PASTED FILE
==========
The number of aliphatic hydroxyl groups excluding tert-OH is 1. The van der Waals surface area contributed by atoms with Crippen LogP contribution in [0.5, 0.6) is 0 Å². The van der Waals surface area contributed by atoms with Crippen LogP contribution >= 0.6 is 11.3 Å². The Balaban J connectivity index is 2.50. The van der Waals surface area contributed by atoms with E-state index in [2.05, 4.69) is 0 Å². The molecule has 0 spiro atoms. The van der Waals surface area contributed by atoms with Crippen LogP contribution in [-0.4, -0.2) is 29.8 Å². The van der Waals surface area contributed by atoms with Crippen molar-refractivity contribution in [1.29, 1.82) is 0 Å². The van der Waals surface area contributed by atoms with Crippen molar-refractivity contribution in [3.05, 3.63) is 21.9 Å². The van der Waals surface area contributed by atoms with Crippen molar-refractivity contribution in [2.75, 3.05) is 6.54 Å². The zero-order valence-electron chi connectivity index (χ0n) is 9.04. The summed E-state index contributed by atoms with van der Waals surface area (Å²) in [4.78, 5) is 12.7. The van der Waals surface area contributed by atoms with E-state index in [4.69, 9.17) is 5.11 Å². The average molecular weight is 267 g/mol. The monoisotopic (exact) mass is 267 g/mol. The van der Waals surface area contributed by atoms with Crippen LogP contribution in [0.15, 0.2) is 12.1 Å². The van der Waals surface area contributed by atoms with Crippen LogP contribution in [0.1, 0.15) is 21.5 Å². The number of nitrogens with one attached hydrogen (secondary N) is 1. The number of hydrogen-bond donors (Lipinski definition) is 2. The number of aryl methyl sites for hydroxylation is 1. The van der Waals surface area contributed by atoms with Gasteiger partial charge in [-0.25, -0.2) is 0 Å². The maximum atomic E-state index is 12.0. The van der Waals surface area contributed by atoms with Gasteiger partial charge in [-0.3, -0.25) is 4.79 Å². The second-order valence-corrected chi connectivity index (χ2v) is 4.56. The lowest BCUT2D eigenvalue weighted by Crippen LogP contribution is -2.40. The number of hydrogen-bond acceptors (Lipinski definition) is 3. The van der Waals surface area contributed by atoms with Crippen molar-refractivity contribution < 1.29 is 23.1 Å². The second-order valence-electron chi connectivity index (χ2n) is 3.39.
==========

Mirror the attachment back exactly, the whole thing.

The number of aliphatic hydroxyl groups excluding tert-OH is 1. The van der Waals surface area contributed by atoms with Crippen LogP contribution in [0.5, 0.6) is 0 Å². The van der Waals surface area contributed by atoms with Crippen LogP contribution >= 0.6 is 11.3 Å². The Balaban J connectivity index is 2.50. The van der Waals surface area contributed by atoms with E-state index in [2.05, 4.69) is 0 Å². The molecule has 0 spiro atoms. The van der Waals surface area contributed by atoms with Crippen LogP contribution in [-0.4, -0.2) is 29.8 Å². The van der Waals surface area contributed by atoms with Crippen molar-refractivity contribution in [1.29, 1.82) is 0 Å². The van der Waals surface area contributed by atoms with Crippen molar-refractivity contribution in [3.05, 3.63) is 21.9 Å². The van der Waals surface area contributed by atoms with Crippen molar-refractivity contribution in [2.75, 3.05) is 6.54 Å². The zero-order valence-electron chi connectivity index (χ0n) is 9.04. The summed E-state index contributed by atoms with van der Waals surface area (Å²) in [4.78, 5) is 12.7. The van der Waals surface area contributed by atoms with E-state index in [4.69, 9.17) is 5.11 Å². The average molecular weight is 267 g/mol. The monoisotopic (exact) mass is 267 g/mol. The van der Waals surface area contributed by atoms with Crippen LogP contribution in [0.15, 0.2) is 12.1 Å². The van der Waals surface area contributed by atoms with Crippen LogP contribution in [0.1, 0.15) is 21.5 Å². The number of nitrogens with one attached hydrogen (secondary N) is 1. The number of hydrogen-bond donors (Lipinski definition) is 2. The number of aryl methyl sites for hydroxylation is 1. The van der Waals surface area contributed by atoms with Gasteiger partial charge in [-0.25, -0.2) is 0 Å². The maximum atomic E-state index is 12.0. The van der Waals surface area contributed by atoms with Gasteiger partial charge in [-0.3, -0.25) is 4.79 Å². The second-order valence-corrected chi connectivity index (χ2v) is 4.56. The lowest BCUT2D eigenvalue weighted by Crippen LogP contribution is -2.40. The number of hydrogen-bond acceptors (Lipinski definition) is 3. The van der Waals surface area contributed by atoms with Crippen molar-refractivity contribution < 1.29 is 23.1 Å². The second-order valence-electron chi connectivity index (χ2n) is 3.39.